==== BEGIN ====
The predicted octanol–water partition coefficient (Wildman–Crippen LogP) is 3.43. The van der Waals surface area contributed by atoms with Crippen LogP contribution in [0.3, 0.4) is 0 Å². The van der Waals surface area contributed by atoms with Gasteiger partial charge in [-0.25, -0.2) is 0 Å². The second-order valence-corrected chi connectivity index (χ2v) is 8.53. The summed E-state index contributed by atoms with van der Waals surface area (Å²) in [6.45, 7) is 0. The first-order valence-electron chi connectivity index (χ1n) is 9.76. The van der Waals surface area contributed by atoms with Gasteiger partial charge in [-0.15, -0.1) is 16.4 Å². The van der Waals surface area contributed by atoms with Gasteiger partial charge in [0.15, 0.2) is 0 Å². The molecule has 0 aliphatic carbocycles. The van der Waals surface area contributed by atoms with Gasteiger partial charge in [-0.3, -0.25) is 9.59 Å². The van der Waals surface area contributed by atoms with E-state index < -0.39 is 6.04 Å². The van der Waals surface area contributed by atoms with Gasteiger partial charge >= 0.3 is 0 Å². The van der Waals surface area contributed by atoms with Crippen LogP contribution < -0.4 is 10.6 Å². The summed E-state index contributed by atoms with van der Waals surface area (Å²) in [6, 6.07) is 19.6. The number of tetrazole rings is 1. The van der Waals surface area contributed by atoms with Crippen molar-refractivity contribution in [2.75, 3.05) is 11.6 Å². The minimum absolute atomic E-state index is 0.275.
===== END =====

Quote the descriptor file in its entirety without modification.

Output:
The predicted octanol–water partition coefficient (Wildman–Crippen LogP) is 3.43. The van der Waals surface area contributed by atoms with Crippen LogP contribution in [0.3, 0.4) is 0 Å². The van der Waals surface area contributed by atoms with Gasteiger partial charge in [-0.25, -0.2) is 0 Å². The second-order valence-corrected chi connectivity index (χ2v) is 8.53. The summed E-state index contributed by atoms with van der Waals surface area (Å²) in [6.45, 7) is 0. The first-order valence-electron chi connectivity index (χ1n) is 9.76. The van der Waals surface area contributed by atoms with Gasteiger partial charge in [-0.15, -0.1) is 16.4 Å². The van der Waals surface area contributed by atoms with Gasteiger partial charge in [0.15, 0.2) is 0 Å². The molecule has 0 aliphatic carbocycles. The van der Waals surface area contributed by atoms with Gasteiger partial charge in [-0.3, -0.25) is 9.59 Å². The van der Waals surface area contributed by atoms with E-state index < -0.39 is 6.04 Å². The van der Waals surface area contributed by atoms with Gasteiger partial charge >= 0.3 is 0 Å². The van der Waals surface area contributed by atoms with Crippen LogP contribution < -0.4 is 10.6 Å². The summed E-state index contributed by atoms with van der Waals surface area (Å²) in [6, 6.07) is 19.6. The number of tetrazole rings is 1. The van der Waals surface area contributed by atoms with Crippen molar-refractivity contribution in [2.75, 3.05) is 11.6 Å². The minimum absolute atomic E-state index is 0.275.